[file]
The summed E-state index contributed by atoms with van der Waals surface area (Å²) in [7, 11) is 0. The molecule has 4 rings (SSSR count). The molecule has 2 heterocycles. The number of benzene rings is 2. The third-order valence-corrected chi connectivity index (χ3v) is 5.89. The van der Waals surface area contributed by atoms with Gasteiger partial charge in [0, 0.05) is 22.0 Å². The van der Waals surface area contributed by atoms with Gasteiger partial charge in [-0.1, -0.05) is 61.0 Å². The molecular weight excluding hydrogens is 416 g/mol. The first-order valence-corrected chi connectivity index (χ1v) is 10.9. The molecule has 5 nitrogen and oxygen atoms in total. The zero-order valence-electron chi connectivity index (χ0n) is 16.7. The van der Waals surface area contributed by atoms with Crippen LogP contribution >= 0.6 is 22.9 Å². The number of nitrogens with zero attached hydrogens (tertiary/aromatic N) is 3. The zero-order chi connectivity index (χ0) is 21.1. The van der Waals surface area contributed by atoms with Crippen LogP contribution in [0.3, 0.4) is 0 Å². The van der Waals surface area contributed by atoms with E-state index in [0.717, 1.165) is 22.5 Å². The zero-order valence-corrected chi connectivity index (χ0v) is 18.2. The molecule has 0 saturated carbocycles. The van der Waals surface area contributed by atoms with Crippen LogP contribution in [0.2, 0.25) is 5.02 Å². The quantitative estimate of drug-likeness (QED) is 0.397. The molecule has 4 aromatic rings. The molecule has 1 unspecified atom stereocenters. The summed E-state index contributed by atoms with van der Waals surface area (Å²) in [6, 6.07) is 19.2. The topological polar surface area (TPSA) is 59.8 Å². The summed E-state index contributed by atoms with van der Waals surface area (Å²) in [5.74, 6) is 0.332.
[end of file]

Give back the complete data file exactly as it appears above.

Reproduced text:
The summed E-state index contributed by atoms with van der Waals surface area (Å²) in [7, 11) is 0. The molecule has 4 rings (SSSR count). The molecule has 2 heterocycles. The number of benzene rings is 2. The third-order valence-corrected chi connectivity index (χ3v) is 5.89. The van der Waals surface area contributed by atoms with Gasteiger partial charge in [0, 0.05) is 22.0 Å². The van der Waals surface area contributed by atoms with Gasteiger partial charge in [-0.1, -0.05) is 61.0 Å². The molecular weight excluding hydrogens is 416 g/mol. The first-order valence-corrected chi connectivity index (χ1v) is 10.9. The molecule has 5 nitrogen and oxygen atoms in total. The zero-order valence-electron chi connectivity index (χ0n) is 16.7. The van der Waals surface area contributed by atoms with Crippen LogP contribution >= 0.6 is 22.9 Å². The number of nitrogens with zero attached hydrogens (tertiary/aromatic N) is 3. The zero-order chi connectivity index (χ0) is 21.1. The van der Waals surface area contributed by atoms with Crippen LogP contribution in [0.3, 0.4) is 0 Å². The van der Waals surface area contributed by atoms with E-state index in [0.717, 1.165) is 22.5 Å². The zero-order valence-corrected chi connectivity index (χ0v) is 18.2. The molecule has 0 saturated carbocycles. The van der Waals surface area contributed by atoms with Crippen LogP contribution in [0.2, 0.25) is 5.02 Å². The quantitative estimate of drug-likeness (QED) is 0.397. The molecule has 4 aromatic rings. The molecule has 1 unspecified atom stereocenters. The summed E-state index contributed by atoms with van der Waals surface area (Å²) in [6, 6.07) is 19.2. The topological polar surface area (TPSA) is 59.8 Å². The summed E-state index contributed by atoms with van der Waals surface area (Å²) in [5.74, 6) is 0.332.